Rheumatoid Arthritis (RA) is a chronic inflammatory disorder affecting many joints, including those in the hands and feet. However, the condition can damage a wide variety of body systems, including the skin, eyes, lungs, heart, and blood vessels. It occurs when your immune system mistakenly attacks your own body’s tissues. RA affects your joint linings, causing painful swelling and inflammation. Over long periods of time, the inflammation can cause bone erosion and joint deformity. RA can be difficult to diagnose in its early stages. This is because the early signs and symptoms mimic many other diseases.
The specific causes of RA are unknown, but some factors can increase the risk of developing the disease.
- Age. RA can begin at any age, but the likelihood increases with age. The onset of RA is highest among adults in their sixties.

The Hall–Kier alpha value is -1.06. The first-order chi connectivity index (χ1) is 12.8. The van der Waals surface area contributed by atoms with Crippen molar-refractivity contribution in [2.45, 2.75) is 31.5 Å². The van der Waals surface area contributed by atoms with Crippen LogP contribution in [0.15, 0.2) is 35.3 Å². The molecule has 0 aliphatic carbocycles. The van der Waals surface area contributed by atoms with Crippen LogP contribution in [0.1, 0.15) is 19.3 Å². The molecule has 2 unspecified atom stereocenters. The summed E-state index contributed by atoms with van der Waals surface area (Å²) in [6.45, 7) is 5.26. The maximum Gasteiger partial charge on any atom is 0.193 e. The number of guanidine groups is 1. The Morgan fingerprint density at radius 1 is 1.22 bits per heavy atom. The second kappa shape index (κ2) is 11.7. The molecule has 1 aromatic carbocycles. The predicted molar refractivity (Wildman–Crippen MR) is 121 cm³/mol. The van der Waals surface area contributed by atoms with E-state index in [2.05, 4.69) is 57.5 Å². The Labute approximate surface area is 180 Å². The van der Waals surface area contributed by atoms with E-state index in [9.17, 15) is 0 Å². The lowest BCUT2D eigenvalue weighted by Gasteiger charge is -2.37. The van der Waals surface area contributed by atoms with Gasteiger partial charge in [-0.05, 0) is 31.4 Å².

- Sex. New cases of RA are typically two-to-three times higher in women than men.
- Genetics/inherited traits. People born with specific genes are more likely to develop RA. These genes, called HLA (human leukocyte antigen) class II genotypes, can also make your arthritis worse. The risk of RA may be highest when people with these genes are exposed to environmental factors like smoking or when a person is obese.
- Obesity. Being obese can increase the risk of developing RA. Studies examining the role of obesity also found that the more overweight a person was, the higher their risk of developing RA became.
- Smoking. Multiple studies show that cigarette smoking increases a person’s risk of developing RA and can make the disease worse.
- History of live births. Women who have never given birth may be at a greater risk of developing RA.
- Early Life Exposures. Some early life exposures may increase risk of developing RA in adulthood. For example, one study found that children whose mothers smoked had double the risk of developing RA as adults. Children of lower income parents are also at increased risk of developing RA as adults.